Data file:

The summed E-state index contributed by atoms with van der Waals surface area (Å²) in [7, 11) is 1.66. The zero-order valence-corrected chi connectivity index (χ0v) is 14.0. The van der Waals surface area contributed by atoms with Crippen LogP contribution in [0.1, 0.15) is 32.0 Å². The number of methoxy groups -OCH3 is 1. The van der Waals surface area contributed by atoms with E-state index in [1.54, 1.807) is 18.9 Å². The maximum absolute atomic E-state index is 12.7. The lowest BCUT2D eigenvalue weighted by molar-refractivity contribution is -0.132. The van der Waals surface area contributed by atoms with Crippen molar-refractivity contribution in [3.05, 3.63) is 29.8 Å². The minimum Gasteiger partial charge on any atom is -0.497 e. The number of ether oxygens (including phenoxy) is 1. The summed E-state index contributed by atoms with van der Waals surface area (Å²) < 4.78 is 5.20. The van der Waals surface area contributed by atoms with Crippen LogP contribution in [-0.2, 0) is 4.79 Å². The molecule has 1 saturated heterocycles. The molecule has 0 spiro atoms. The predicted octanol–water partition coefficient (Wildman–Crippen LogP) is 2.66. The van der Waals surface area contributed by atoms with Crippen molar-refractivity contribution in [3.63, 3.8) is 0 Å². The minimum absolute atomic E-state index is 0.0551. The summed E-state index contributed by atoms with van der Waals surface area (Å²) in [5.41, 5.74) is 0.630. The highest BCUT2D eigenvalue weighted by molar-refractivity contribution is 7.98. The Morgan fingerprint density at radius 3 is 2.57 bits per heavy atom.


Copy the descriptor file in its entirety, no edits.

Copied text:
The summed E-state index contributed by atoms with van der Waals surface area (Å²) in [7, 11) is 1.66. The zero-order valence-corrected chi connectivity index (χ0v) is 14.0. The van der Waals surface area contributed by atoms with Crippen LogP contribution in [0.1, 0.15) is 32.0 Å². The number of methoxy groups -OCH3 is 1. The van der Waals surface area contributed by atoms with E-state index in [1.54, 1.807) is 18.9 Å². The maximum absolute atomic E-state index is 12.7. The lowest BCUT2D eigenvalue weighted by molar-refractivity contribution is -0.132. The van der Waals surface area contributed by atoms with Crippen molar-refractivity contribution in [3.05, 3.63) is 29.8 Å². The minimum Gasteiger partial charge on any atom is -0.497 e. The number of ether oxygens (including phenoxy) is 1. The summed E-state index contributed by atoms with van der Waals surface area (Å²) < 4.78 is 5.20. The van der Waals surface area contributed by atoms with Crippen LogP contribution in [-0.2, 0) is 4.79 Å². The molecule has 1 saturated heterocycles. The molecule has 0 spiro atoms. The predicted octanol–water partition coefficient (Wildman–Crippen LogP) is 2.66. The van der Waals surface area contributed by atoms with Crippen molar-refractivity contribution in [3.63, 3.8) is 0 Å². The minimum absolute atomic E-state index is 0.0551. The summed E-state index contributed by atoms with van der Waals surface area (Å²) in [5.41, 5.74) is 0.630. The highest BCUT2D eigenvalue weighted by molar-refractivity contribution is 7.98. The Morgan fingerprint density at radius 3 is 2.57 bits per heavy atom.